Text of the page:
present case, there are some buyers with (non- MFC) transfer prices above
t¤ 1 , there are some buyers with (non- MFC) transfer prices below t¤ 1 , and
there are some buyers who do not buy from seller i, denoted by t¤ 4 = 0. We
denote customers served by different transfer prices t¤ k byn1 = N1; n2 =
P t ¤ m =t¤ 2 Nm; n3 = P t ¤ m =t¤ 3 Nm; and n4 = P t ¤ m =t¤ 4 Nm where P 4 k= 1 nk = N. The MFC arrangements do not affect the buyers who are paying above buyer one’s price. Given the MFC constraint, the seller has two options. First, the seller could charge t1 = t3 = t¤ 1 and t2 = t¤ 2 . In this case, the seller serves only the first and second type of buyers, and the seller’s revenue is
r1 = n1 ¢ t¤ 1 +n2 ¢ t¤ 2 . Or, the seller could charge t1 = t3 = t¤ 3 and t2 = t¤ 2 . In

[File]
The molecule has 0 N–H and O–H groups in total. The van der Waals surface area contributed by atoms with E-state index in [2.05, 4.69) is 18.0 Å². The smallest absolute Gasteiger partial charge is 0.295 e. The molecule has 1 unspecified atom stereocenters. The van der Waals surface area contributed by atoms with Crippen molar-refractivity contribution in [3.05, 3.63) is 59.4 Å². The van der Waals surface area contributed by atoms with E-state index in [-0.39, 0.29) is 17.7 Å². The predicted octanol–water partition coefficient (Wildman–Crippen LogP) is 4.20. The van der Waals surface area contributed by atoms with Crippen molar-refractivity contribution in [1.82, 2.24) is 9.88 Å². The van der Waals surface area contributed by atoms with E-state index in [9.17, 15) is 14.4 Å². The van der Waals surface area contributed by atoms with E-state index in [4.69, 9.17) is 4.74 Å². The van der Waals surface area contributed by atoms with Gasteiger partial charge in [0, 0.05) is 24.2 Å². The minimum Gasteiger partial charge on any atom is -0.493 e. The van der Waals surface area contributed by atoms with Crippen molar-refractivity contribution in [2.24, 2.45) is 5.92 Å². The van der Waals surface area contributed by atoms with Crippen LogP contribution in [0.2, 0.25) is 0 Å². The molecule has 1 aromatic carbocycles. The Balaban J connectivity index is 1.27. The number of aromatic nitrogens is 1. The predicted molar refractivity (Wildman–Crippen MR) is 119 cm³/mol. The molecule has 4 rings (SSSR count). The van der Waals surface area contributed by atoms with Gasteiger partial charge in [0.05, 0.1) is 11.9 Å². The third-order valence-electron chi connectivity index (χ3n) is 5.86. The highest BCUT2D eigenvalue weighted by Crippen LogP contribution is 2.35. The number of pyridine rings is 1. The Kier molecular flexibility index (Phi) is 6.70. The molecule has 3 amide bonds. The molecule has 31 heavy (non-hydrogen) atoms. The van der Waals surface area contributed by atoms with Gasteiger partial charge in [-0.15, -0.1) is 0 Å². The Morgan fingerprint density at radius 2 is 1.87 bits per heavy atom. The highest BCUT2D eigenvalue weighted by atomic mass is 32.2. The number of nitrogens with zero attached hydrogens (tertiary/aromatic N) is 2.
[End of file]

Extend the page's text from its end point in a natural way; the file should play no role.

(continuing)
this case, the seller serves all the buyers that it would serve without the
MFC and the seller’s revenue is r2 = (n1 + n3) ¢ t¤ 3 + n2 ¢ t¤ 2 . We note that
only the first and second buyer types are served if r1 > r2 , n1 n1+ n3 > t¤ 3 t¤ 1 .
Notice the higher n1 (the market share of buyer one), the more likely
it is that smaller buyers will not buy programming. Also, note that buyer
one always buys the product and pays, at most, the price under the non-MFC
provision. These results are consistent with our findings in Section
4.
As noted above, the model we have constructed must be amended
to accommodate the information asymmetries embedded in the sequential
bargaining framework of Bykowsky, Kwasnica, and Sharkey (2002). Specif-ically,
in the Bykowsky- Kwasnica- Sharkey model, the sellers do not know